For Mormons, salvation is not fully dependent upon belonging to the covenantal people (the Church). Salvation must still be received through living a virtuous life and through avoiding sin, an idea very difficult to pull out of Paul's writings. Mormons usually approach this verse with the assumption that since God wants us to achieve salvation and exaltation, and since this is predicated on our faithfulness, then God will never allow us to be tempted in a way that we can't handle. In other words, God has made it so that it is possible to live a life without sin (the result of not enduring temptation), which should give us hope to someday be able to do so.
A Common, But Horrible, LDS Reading
An odd interpretation of this verse that is extremely common among Latter-day Saints, however, is one that replaces the word “temptation” with “challenge”. You'll often hear Mormons approaching challenging situations of grief or pain with the statement that God will “not give us more than we can handle”. That idea comes from this verse, and yet it is not at all what this verse is saying. And history shows that of course people can experience challenges in their lives that are many times greater than what they can handle. People's bodies, emotions, and sanity can all break under the weight of what this world can throw at them. In a world of war, bloodshed, and holocausts, people break. Assuming that God somehow provides a way for humans to not break when this happens can lead to some very wrong-headed and uncharitable opinions on how people deal, or don't deal, with grief and pain. What should we think of someone who is reacting badly to the death of a family member if we think they God is supposed to help them through it? Should we think they are rejecting God's help?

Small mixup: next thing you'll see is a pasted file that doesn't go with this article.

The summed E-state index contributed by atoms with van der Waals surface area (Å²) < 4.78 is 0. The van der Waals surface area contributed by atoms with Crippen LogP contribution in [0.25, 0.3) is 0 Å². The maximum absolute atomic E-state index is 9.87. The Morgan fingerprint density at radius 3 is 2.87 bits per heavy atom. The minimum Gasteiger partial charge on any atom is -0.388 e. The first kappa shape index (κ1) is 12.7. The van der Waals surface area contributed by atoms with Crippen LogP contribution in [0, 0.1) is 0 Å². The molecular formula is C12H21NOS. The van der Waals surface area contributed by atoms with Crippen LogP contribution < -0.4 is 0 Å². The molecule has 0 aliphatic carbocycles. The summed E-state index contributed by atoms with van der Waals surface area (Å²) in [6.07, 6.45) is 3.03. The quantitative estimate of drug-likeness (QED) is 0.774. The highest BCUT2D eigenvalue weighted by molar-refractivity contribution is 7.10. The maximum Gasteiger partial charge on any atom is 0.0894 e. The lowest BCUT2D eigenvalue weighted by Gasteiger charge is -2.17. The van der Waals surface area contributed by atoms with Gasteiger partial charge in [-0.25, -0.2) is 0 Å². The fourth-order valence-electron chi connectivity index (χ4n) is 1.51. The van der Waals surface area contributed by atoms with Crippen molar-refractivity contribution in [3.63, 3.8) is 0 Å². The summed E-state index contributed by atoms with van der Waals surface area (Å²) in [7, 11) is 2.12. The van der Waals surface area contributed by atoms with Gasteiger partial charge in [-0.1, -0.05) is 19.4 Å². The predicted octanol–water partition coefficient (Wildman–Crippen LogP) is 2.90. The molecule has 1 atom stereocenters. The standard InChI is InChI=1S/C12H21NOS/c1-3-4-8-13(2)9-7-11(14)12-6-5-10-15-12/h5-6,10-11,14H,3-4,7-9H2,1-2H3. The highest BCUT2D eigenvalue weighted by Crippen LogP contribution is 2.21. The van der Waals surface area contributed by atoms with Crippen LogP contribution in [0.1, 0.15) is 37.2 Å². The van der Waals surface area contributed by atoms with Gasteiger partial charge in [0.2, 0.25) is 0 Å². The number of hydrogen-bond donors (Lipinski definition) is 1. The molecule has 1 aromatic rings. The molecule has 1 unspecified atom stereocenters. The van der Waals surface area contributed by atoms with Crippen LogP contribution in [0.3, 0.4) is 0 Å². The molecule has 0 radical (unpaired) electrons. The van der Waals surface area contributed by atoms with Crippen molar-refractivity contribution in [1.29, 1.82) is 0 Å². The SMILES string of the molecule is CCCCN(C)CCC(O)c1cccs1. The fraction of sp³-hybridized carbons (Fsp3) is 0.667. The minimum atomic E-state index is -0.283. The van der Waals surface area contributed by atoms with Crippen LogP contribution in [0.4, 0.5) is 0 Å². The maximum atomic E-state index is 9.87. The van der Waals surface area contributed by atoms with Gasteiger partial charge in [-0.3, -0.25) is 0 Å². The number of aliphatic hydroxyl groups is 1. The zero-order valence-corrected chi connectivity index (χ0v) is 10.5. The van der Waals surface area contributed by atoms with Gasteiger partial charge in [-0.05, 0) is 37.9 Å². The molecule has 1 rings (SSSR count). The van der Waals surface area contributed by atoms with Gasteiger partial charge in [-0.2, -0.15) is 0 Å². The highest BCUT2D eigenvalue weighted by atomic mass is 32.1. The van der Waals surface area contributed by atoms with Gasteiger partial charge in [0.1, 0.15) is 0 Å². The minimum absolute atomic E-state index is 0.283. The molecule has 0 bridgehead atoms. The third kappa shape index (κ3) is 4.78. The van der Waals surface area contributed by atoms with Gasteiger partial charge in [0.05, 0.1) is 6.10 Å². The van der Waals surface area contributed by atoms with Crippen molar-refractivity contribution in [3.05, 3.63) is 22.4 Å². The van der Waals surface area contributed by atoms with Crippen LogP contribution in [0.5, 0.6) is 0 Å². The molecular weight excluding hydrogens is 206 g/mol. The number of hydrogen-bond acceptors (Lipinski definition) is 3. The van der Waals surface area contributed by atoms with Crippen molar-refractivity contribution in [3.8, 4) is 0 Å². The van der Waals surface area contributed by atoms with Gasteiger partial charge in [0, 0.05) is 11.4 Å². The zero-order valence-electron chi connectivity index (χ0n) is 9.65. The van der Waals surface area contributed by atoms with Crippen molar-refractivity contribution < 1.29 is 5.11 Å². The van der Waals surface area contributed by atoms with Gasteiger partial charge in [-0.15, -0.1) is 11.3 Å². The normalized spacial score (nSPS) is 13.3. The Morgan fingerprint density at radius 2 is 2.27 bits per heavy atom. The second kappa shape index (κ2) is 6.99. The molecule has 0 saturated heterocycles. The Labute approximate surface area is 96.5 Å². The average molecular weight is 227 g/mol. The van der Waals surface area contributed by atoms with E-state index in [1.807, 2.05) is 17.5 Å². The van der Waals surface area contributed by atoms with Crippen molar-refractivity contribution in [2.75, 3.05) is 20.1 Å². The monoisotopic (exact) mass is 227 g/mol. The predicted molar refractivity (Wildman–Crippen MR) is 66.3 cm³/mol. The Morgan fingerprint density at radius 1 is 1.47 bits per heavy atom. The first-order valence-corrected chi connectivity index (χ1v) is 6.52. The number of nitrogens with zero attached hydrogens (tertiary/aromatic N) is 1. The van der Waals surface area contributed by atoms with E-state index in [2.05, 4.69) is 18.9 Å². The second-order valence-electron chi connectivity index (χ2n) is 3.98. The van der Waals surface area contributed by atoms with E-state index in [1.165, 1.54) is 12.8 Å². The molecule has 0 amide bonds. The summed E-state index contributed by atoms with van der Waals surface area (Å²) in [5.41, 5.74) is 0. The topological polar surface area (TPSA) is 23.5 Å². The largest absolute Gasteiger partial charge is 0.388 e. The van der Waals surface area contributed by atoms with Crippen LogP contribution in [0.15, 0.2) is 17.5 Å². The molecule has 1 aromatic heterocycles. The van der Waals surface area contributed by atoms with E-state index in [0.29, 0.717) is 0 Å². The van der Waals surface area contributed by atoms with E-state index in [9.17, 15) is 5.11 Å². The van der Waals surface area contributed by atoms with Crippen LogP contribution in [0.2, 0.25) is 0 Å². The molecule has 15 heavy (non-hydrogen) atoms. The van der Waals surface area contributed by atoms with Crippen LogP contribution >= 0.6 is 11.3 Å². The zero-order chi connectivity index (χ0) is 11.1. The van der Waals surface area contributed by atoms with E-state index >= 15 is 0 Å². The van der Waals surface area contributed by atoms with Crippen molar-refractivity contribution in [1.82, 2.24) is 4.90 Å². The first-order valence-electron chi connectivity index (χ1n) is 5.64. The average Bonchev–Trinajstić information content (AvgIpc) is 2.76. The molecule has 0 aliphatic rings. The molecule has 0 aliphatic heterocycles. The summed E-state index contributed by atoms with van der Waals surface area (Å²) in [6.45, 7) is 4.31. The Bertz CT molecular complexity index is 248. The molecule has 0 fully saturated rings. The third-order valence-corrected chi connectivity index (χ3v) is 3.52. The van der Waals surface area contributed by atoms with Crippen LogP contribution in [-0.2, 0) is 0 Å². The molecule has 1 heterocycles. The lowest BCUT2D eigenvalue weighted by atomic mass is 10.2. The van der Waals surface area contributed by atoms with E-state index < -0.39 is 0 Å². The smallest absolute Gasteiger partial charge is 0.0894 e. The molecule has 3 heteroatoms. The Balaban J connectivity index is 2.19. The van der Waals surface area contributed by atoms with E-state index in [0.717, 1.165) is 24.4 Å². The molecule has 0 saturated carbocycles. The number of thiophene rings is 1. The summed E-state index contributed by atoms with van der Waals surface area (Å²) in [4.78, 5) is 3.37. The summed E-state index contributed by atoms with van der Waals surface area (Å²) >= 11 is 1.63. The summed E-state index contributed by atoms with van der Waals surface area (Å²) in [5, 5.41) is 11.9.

In fact, there's a troubling cultural aspect of Mormon funerals that often revolves around this interpretation of this scripture. Mormons are fond of mentioning that because they believe that their families will be reunited after death and that families are eternal (a belief commonly found among many faiths) their funerals are merely bittersweet, temporary farewells. Whereas others may wail and bemoan their loss, Latter-day Saints know better and while they are sad, they are hopeful as well! Unfortunately, this has developed to such an extent that most Mormons do not know how to deal with the psychological need of grief, worried that by expressing too much of their sorrow they'll be letting down their community. And sometimes those communities can be too strong in enforcing this sense of hopeful sadness and will let those who are expressing too much sadness that they need to rely on God more. If you're too affected by pain and grief, the problem is yourself! Your testimony is not strong enough to carry you through these challenges. God has promise we won't be given more than we can handle!
Thankfully, as more and more Mormons become open to the benefits of psychological counseling, this idea that Mormons cannot admit defeat in the face of overwhelming pain and grief is slowly starting to show cracks. Time will hopefully tear down this mistaken assumption that God will always help people through the challenges of life. This scripture merely promises that God will help his people through their common temptations, which is not at all the same thing.
Why Do I Think This Is Part of Scripture Mastery?
I think this scripture was chosen in order to provide youth with a hopeful approach to the LDS conception of sin and repentance. I think it was chosen to give LDS youth the impression that even when they are tempted by sin, God is aware of them and is trying to help them. However, this scripture, as used by the Mormons, also tends to set up a bad situation when temptations are yielded to. Since such sins could have been avoided, then the individual is only to blame for giving in. In the face of addictions, of war, of accidents, and the myriad of other pains of life, this viewpoint can be tragically self-flagellatory for some people. There are better scriptures to give the impression that God is aware of us and wants the best for us. This scripture, if misapplied (and there's precious little given against such a misapplication) can result in individuals constantly beating themselves and their self-image up for being human and making mistakes.